Kim Myeong-hwan, leader of the Korean Confederation of Trade Unions, walks along the Seoul Southern District Court on Thursday. (Yonhap)
The leader of the Korean Confederation of Trade Unions, a militant labor umbrella group, was given a suspended sentence Thursday for masterminding assaults on police during outdoor rallies.
The Seoul Southern District Court sentenced Kim Myeong-hwan to 2 years and six months in prison, suspended for four years, and ordered him to complete 160 hours of community service.
Kim was accused of overseeing violent illegal acts during KCTU members’ four protest rallies in front of the National Assembly compound in Seoul on May 21, 2018, as well as March 27 and April 2 and 3 last year.
During the protest rallies, labor activists knocked down parts of the fence surrounding the National Assembly, assaulted police officers, destroyed police equipment and attempted to illegally force their way into the compound, according to the court.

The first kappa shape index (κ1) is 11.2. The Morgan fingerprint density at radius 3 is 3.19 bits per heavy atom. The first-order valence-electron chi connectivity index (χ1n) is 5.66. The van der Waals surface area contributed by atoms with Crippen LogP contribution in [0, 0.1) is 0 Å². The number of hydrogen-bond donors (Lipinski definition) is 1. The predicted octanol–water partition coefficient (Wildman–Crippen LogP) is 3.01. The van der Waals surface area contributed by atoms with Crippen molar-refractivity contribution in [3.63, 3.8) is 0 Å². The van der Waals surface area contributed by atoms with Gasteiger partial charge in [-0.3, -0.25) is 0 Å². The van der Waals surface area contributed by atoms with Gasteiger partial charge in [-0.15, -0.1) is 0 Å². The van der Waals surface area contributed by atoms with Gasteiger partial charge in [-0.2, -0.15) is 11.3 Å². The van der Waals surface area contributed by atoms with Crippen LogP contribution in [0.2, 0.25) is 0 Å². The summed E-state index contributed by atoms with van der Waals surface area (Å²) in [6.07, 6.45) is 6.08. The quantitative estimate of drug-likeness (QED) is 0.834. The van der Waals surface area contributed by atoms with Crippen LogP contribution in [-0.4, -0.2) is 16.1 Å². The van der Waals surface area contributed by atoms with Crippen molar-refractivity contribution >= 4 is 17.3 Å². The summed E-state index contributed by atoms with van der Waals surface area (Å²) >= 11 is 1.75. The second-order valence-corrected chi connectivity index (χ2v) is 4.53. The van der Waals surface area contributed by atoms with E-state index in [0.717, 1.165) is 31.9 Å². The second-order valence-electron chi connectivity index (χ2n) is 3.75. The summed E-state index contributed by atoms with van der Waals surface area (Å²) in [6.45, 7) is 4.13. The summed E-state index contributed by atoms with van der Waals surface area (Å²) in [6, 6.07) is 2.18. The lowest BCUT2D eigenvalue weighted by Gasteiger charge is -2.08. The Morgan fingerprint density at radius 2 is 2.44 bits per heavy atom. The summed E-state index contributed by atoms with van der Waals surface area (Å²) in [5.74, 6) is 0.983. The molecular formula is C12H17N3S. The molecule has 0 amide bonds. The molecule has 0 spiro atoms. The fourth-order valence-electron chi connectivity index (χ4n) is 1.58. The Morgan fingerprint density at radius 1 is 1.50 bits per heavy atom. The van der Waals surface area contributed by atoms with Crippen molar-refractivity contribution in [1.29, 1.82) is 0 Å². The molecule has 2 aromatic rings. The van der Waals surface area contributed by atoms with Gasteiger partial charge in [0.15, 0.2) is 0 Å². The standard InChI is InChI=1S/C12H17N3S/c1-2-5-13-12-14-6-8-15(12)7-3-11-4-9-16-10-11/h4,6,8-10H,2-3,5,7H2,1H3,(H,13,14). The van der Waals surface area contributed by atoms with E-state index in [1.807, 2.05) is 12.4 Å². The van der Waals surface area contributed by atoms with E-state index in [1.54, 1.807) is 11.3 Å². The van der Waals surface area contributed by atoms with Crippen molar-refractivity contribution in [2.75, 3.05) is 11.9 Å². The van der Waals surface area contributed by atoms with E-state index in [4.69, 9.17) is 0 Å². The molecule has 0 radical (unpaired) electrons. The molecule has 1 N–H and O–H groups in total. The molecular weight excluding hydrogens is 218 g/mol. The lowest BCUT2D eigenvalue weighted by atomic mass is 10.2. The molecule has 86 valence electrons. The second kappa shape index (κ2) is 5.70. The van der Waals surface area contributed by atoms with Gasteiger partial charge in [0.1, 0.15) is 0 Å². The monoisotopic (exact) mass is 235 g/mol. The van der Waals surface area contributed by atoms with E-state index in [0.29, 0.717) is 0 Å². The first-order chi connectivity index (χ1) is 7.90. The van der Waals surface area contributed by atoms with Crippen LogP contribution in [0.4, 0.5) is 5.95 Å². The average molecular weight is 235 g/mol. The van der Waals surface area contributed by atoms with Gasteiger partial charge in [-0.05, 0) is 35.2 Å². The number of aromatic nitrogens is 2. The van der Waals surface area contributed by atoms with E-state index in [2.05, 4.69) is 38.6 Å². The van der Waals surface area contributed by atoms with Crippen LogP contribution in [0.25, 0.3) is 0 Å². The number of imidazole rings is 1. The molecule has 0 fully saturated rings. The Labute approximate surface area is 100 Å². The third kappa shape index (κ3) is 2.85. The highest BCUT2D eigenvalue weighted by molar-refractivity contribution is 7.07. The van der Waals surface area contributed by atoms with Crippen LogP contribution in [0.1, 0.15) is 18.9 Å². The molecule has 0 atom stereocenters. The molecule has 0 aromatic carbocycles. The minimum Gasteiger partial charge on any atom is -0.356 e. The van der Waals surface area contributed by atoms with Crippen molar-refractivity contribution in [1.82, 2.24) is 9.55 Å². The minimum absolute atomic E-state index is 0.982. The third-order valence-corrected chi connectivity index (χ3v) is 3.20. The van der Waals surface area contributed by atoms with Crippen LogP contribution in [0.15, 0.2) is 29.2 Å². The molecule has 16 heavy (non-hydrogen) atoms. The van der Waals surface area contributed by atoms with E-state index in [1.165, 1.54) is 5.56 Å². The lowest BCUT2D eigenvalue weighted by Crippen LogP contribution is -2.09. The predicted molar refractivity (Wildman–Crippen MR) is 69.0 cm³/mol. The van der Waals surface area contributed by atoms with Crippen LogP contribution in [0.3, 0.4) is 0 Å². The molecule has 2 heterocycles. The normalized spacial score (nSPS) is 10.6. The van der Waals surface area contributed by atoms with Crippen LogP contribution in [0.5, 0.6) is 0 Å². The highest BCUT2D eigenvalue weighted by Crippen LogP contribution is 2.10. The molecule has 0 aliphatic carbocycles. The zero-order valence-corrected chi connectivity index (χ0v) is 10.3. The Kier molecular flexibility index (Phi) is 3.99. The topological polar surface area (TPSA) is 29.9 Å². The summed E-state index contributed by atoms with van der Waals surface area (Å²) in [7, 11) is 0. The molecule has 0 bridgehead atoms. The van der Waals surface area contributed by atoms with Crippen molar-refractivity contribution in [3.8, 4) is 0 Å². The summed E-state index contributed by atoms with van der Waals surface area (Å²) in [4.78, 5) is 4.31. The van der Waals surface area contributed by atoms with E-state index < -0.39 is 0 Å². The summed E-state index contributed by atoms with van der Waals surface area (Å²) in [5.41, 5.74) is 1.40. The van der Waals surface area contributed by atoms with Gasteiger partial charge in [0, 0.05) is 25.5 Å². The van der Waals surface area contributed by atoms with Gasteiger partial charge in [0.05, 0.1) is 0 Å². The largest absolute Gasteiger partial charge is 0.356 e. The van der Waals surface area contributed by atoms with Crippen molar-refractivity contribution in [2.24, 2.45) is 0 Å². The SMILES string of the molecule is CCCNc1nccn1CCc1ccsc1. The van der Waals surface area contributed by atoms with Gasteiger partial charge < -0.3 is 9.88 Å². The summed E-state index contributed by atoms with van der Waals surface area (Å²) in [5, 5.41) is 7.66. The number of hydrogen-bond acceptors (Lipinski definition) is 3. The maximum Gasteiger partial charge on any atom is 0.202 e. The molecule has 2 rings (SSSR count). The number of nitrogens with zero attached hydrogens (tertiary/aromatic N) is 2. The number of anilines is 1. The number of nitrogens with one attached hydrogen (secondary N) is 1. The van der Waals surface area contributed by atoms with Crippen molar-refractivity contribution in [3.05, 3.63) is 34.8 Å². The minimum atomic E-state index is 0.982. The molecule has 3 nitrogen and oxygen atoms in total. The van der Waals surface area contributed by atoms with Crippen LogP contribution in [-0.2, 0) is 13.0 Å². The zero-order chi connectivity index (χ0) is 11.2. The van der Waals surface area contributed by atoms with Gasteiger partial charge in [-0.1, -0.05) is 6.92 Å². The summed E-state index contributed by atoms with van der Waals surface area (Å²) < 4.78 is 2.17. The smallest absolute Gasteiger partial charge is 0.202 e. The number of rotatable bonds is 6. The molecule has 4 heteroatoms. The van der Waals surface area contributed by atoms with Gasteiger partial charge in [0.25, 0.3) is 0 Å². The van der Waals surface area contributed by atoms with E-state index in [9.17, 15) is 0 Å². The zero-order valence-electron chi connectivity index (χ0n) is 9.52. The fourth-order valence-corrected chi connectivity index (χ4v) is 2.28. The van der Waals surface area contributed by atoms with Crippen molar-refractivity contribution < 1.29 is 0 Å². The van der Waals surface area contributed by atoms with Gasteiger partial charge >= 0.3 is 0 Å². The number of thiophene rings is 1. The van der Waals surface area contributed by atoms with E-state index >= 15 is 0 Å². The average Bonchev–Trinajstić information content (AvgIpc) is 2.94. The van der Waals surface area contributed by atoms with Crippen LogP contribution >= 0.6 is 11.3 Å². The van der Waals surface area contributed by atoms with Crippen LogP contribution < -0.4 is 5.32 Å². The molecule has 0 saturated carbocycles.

The rallies were aimed at blocking the passage of labor bills, including those calling for extending statutory flextime from three to six months to minimize side effects of the government’s mandatory 52-hour workweek policy.
The prosecution requested a four-year prison sentence for Kim.
In Thursday’s sentence, the court criticized Kim for "putting at grave risk the principle of representative democracy by orchestrating violent acts in a bid to curb Parliament from revising laws that the union body says do not reflect its demands."
The National Assembly is not supposed to solely represent the opinion of KCTU but should represent the entire nation’s opinion in a consolidated way, it said.
"Violent rallies cannot become a proper way to fairly express an opinion. This case constitutes a grave crime, agonizing us over the decision of a sentence," it also said, adding it took into consideration that the labor group tried to express its political views in relation to workers’ interests when it made the sentence decision. (Yonhap)